At Permanent Style we have always been clear that we do not take cash for any content, are not involved in any affiliate marketing, and do not include paid-for links in articles.
This is in stark contrast to the majority of luxury magazines and online influencers. The former regularly include coverage as part of their advertising arrangements, while the latter make most of their money through such paid content.
Instead, Permanent Style is funded through display advertising and selling our own products, like a regular shop. Both seem more straightforward and transparent to us, and readers seem to agree, saying they both understand and appreciate the difference. They always know what they are getting.
As ‘Fabrizio’ commented recently on the site in response to this information: “I don’t want to sound condescending, but your explanation and the way you conduct your business, along with your knowledge, makes you the best and, certainly, the most honest internet style expert. I just needed...confirmation of what I already suspected.”
A couple of examples might be illustrative. First, an email received from a denim brand, asking “what your rates are for posts and for social”. When told that this is something we don’t do on principle, the reply was “well, that’s certainly unusual, but thanks for letting us know”. We receive a few emails of this type every week.
Second, a Japanese car company that wants to celebrate Japanese craft by getting writers to produce articles on menswear craft companies. Nothing wrong with that. This is something Simon might do for the car company, to run purely on their website, as a normal piece of freelance writing. However, they also require the content to appear on Permanent Style and its channels. As a result, it was turned down.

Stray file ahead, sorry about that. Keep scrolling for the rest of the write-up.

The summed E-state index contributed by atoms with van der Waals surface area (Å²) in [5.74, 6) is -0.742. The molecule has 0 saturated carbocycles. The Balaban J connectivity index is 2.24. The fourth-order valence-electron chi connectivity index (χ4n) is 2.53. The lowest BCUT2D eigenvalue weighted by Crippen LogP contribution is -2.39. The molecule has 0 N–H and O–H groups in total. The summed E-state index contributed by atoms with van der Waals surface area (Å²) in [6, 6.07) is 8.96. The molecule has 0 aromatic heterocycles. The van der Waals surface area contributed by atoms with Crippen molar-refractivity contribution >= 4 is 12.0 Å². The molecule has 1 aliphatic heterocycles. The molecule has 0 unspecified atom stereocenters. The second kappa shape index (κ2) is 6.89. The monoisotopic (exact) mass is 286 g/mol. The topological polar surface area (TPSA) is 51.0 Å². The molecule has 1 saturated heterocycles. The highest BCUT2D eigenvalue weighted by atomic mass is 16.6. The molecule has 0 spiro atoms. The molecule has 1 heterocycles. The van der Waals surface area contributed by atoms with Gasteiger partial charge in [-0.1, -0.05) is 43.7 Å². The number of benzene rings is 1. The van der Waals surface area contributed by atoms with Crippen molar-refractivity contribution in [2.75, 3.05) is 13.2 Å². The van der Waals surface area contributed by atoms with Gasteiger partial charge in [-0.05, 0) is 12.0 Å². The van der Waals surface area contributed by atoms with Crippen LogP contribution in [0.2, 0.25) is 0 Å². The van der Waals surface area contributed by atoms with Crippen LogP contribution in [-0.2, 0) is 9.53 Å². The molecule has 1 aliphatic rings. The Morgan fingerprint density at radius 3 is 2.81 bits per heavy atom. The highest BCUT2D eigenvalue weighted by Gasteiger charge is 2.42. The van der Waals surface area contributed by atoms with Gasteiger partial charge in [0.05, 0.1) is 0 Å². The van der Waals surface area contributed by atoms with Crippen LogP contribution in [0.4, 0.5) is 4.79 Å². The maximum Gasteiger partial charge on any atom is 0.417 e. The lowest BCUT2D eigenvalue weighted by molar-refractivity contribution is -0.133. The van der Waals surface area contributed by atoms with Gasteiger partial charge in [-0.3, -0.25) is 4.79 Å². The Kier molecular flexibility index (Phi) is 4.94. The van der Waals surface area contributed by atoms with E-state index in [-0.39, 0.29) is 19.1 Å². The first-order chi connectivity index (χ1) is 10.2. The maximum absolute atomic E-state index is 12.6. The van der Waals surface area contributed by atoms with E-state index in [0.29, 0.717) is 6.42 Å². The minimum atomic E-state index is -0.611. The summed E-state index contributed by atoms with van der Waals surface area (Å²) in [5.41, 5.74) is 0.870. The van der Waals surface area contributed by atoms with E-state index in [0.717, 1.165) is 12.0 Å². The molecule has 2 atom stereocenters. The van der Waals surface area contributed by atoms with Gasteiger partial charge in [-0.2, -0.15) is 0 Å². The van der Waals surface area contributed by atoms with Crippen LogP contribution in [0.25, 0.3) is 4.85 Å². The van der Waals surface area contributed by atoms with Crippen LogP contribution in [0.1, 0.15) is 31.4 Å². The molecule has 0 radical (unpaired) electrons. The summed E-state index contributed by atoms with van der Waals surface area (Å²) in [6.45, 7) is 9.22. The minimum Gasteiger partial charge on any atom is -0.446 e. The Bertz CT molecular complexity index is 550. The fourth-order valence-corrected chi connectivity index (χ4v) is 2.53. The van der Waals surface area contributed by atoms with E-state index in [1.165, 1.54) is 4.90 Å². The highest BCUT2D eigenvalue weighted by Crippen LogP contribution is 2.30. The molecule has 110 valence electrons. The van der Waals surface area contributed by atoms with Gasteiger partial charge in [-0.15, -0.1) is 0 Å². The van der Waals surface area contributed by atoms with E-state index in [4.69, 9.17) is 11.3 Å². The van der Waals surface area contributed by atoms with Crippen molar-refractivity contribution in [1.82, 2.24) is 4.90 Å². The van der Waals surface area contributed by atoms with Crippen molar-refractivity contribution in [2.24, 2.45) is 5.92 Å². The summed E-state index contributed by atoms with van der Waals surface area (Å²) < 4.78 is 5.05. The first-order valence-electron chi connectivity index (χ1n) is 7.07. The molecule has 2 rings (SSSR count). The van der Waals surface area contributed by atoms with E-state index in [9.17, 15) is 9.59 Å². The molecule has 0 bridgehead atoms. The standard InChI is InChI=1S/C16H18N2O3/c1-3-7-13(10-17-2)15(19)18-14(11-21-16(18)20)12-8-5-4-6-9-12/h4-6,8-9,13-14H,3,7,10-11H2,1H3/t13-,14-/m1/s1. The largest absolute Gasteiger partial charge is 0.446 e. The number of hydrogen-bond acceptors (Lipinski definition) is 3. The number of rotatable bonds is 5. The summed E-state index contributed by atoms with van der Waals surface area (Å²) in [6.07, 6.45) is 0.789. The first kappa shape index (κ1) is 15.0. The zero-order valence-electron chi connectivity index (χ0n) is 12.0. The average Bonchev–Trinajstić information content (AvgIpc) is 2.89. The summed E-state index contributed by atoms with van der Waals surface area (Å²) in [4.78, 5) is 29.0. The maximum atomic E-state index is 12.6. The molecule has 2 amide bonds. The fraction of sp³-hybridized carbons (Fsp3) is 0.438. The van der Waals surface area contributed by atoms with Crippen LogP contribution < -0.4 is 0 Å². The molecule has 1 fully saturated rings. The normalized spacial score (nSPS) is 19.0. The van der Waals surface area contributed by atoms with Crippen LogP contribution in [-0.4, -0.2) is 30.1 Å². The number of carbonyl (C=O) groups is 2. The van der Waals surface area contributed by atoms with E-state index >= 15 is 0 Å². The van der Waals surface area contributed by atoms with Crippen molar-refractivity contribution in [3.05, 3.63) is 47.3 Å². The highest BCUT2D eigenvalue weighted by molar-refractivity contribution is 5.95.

Because we do not take paid content in this manner - where a brand both pays for coverage and is involved in what that content should be or how it should be published - the UK CAP code and guidance from the ASA do not apply. They are concerned with magazines or influencers taking payment in this way and not disclosing it to their followers.
The only area where that regulation applies is where we are writing about our own products or events. In that case, we always try to make this clear, by saying they are available to buy on the shop, for example.
Separately, consumer protection legislation enforced by the CMA does apply. This requires disclosure of any payment, in cash, kind or perk. It includes free products but also any discount, no matter how small. As staff on Permanent Style often receive press discounts, and sometimes products for free - like any mainstream magazine - we wish to make that clear and declare it here. Given the number of things that are discounted, readers should assume that any product covered is effectively a payment in kind under these rules.